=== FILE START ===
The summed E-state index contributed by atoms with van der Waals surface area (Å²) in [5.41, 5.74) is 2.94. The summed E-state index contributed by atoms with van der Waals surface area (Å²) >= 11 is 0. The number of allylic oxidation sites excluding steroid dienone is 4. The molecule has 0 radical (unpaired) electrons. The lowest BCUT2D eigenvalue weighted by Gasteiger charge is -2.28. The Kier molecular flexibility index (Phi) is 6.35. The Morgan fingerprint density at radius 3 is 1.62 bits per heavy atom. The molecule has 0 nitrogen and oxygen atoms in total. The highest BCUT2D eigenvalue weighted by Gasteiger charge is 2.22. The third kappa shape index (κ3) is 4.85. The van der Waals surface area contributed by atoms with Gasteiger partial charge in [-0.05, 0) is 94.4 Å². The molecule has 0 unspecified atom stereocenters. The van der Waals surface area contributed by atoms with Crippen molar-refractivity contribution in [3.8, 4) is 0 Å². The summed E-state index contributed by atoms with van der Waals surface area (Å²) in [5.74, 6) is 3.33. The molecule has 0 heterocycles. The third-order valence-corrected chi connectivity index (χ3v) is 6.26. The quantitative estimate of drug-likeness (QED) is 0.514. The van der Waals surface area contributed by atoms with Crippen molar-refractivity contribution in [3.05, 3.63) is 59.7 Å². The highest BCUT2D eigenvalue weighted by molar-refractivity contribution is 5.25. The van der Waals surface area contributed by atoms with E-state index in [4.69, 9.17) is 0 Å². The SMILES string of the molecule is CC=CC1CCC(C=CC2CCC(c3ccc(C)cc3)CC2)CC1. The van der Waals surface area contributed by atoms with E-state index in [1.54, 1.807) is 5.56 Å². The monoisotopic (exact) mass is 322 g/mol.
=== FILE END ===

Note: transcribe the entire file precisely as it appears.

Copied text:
The summed E-state index contributed by atoms with van der Waals surface area (Å²) in [5.41, 5.74) is 2.94. The summed E-state index contributed by atoms with van der Waals surface area (Å²) >= 11 is 0. The number of allylic oxidation sites excluding steroid dienone is 4. The molecule has 0 radical (unpaired) electrons. The lowest BCUT2D eigenvalue weighted by Gasteiger charge is -2.28. The Kier molecular flexibility index (Phi) is 6.35. The Morgan fingerprint density at radius 3 is 1.62 bits per heavy atom. The molecule has 0 nitrogen and oxygen atoms in total. The highest BCUT2D eigenvalue weighted by Gasteiger charge is 2.22. The third kappa shape index (κ3) is 4.85. The van der Waals surface area contributed by atoms with Gasteiger partial charge in [-0.05, 0) is 94.4 Å². The molecule has 0 unspecified atom stereocenters. The van der Waals surface area contributed by atoms with Crippen molar-refractivity contribution in [3.8, 4) is 0 Å². The summed E-state index contributed by atoms with van der Waals surface area (Å²) in [5.74, 6) is 3.33. The molecule has 0 heterocycles. The third-order valence-corrected chi connectivity index (χ3v) is 6.26. The quantitative estimate of drug-likeness (QED) is 0.514. The van der Waals surface area contributed by atoms with Crippen molar-refractivity contribution in [3.05, 3.63) is 59.7 Å². The highest BCUT2D eigenvalue weighted by molar-refractivity contribution is 5.25. The van der Waals surface area contributed by atoms with E-state index in [4.69, 9.17) is 0 Å². The SMILES string of the molecule is CC=CC1CCC(C=CC2CCC(c3ccc(C)cc3)CC2)CC1. The van der Waals surface area contributed by atoms with E-state index in [1.54, 1.807) is 5.56 Å². The monoisotopic (exact) mass is 322 g/mol.